Background: The mouse inbred line C57BL/6J is widely used in mouse genetics and its genome has been incorporated into many genetic reference populations. More recently large initiatives such as the International Knockout Mouse Consortium (IKMC) are using the C57BL/6N mouse strain to generate null alleles for all mouse genes. Hence both strains are now widely used in mouse genetics studies. Here we perform a comprehensive genomic and phenotypic analysis of the two strains to identify differences that may influence their underlying genetic mechanisms. Results: We undertake genome sequence comparisons of C57BL/6J and C57BL/6N to identify SNPs, indels and structural variants, with a focus on identifying all coding variants. We annotate 34 SNPs and 2 indels that distinguish C57BL/6J and C57BL/6N coding sequences, as well as 15 structural variants that overlap a gene. In parallel we assess the comparative phenotypes of the two inbred lines utilizing the EMPReSSslim phenotyping pipeline, a broad based assessment encompassing diverse biological systems. We perform additional secondary phenotyping assessments to explore other phenotype domains and to elaborate phenotype differences identified in the primary assessment. We uncover significant phenotypic differences between the two lines, replicated across multiple centers, in a number of physiological, biochemical and behavioral systems. Conclusions: Comparison of C57BL/6J and C57BL/6N demonstrates a range of phenotypic differences that have the potential to impact upon penetrance and expressivity of mutational effects in these strains. Moreover, the sequence variants we identify provide a set of candidate genes for the phenotypic differences observed between the two strains.
Yalcin B, Wong K, Agam A, Goodson M, Keane T, Gan X, Nellåker C, Goodstadt L, Nicod J, Bhomra A, Whitley H, Cleak J, Dutton R, Mott R, Adams D, Flint J.
Sequence based characterization of structural variation in the mouse genome. Nature.Read abstract
Structural variation is widespread in mammalian genomes and is an important cause of disease, but just how abundant and important structural variants (SVs) are in shaping phenotypic variation remains unclear. Without knowing how many SVs there are, and how they arise, it is difficult to discover what they do. Combining experimental with automated analyses, we identified 711,920 SVs at 281,243 sites in the genomes of thirteen classical and four wild-derived inbred mouse strains. The majority of SVs are less than 1 kilobase in size and 98% are deletions or insertions. The breakpoints of 160,000 SVs were mapped to base pair resolution, allowing us to infer that insertion of retrotransposons causes more than half of SVs. Yet, despite their prevalence, SVs are less likely than other sequence variants to cause gene expression or quantitative phenotypic variation. We identified 24 SVs that disrupt coding exons, acting as rare variants of large effect on gene function. One-third of the genes so affected have immunological functions.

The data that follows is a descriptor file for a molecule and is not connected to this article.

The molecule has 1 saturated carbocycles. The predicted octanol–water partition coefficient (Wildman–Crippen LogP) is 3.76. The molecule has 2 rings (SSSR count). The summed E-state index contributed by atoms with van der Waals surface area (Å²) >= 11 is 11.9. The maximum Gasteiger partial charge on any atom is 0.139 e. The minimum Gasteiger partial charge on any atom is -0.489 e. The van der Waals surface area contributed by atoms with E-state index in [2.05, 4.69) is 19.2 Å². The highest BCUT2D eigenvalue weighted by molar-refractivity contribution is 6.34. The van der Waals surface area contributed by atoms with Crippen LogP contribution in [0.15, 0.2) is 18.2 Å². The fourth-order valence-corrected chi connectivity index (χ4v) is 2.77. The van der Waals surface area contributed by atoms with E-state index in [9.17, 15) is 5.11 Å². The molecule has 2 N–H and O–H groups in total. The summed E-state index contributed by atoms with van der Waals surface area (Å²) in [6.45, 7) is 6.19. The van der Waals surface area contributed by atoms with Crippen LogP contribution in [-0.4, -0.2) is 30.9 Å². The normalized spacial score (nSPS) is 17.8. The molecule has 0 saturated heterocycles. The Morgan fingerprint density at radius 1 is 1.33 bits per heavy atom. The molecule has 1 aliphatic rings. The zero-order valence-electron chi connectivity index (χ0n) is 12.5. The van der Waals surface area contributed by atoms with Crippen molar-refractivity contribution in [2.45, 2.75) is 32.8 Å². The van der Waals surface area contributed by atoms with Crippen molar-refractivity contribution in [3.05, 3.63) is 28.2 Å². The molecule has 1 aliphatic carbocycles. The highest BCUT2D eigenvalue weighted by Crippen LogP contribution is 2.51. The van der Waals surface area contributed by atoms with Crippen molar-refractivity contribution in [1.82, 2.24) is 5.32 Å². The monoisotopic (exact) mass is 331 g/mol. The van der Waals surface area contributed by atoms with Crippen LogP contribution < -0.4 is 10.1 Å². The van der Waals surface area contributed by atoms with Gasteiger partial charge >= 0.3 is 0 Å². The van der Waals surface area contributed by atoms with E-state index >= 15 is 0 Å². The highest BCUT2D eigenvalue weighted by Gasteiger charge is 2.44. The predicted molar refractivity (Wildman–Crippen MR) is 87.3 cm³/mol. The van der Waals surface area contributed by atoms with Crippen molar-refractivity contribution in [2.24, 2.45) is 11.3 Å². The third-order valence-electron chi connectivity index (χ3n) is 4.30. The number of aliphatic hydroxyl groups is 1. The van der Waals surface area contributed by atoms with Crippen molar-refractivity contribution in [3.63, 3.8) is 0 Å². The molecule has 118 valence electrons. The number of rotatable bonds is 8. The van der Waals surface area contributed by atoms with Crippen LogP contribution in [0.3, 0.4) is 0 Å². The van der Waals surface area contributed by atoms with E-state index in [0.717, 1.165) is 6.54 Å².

Yalcin B, Willis-Owen SA, Fullerton J, Meesaq A, Deacon RM, Rawlins JNP, Copley RR, Morris AP, Flint J, Mott R.
Genetic dissection of a behavioural quantitative trait locus shows that Rgs2 modulates anxiety in mice. Nature Genetics.Read abstract
Here we present a strategy to determine the genetic basis of variance in complex phenotypes that arise from natural, as opposed to induced, genetic variation in mice. We show that a commercially available strain of outbred mice, MF1, can be treated as an ultrafine mosaic of standard inbred strains and accordingly used to dissect a known quantitative trait locus influencing anxiety. We also show that this locus can be subdivided into three regions, one of which contains Rgs2, which encodes a regulator of G protein signaling. We then use quantitative complementation to show that Rgs2 is a quantitative trait gene. This combined genetic and functional approach should be applicable to the analysis of any quantitative trait.
2021 Jeanne M, Vuillaume ML, Ung DC, Vancollie VE, Wagner C, Collins SC, Vonwill S, Haye D, Chelloug N, Pfundt R, Kummeling J, Moizard MP, Marouillat S, Kleefstra T, Yalcin B, Laumonnier F, Toutain A. Haploinsufficiency of the HIRA gene located in the 22q11 deletion syndrome region is associated with abnormal neurodevelopment and impaired dendritic outgrowth. Hum Genet. 2021 Jan 8.
2020 Duncan AR, Vitobello A, Collins SC, Vancollie VE, Lelliott CJ, Rodan L, Shi J, Seman AR, Agolini E, Novelli A, Prontera P, Guillen Sacoto MJ, Santiago-Sim T, Trimouille A, Goizet C, Nizon M, Bruel AL, Philippe C, Grant PE, Wojcik MH, Stoler J, Genetti CA, van Dooren MF, Maas SM, Alders M, Faivre L, Sorlin A, Yoon G, Yalcin B*, Agrawal PB*. Heterozygous Variants in KDM4B Lead to Global Developmental Delay and Neuroanatomical Defects. Am J Hum Genet. 2020 Dec 3;107(6):1170-1177. *Co-corresponding author.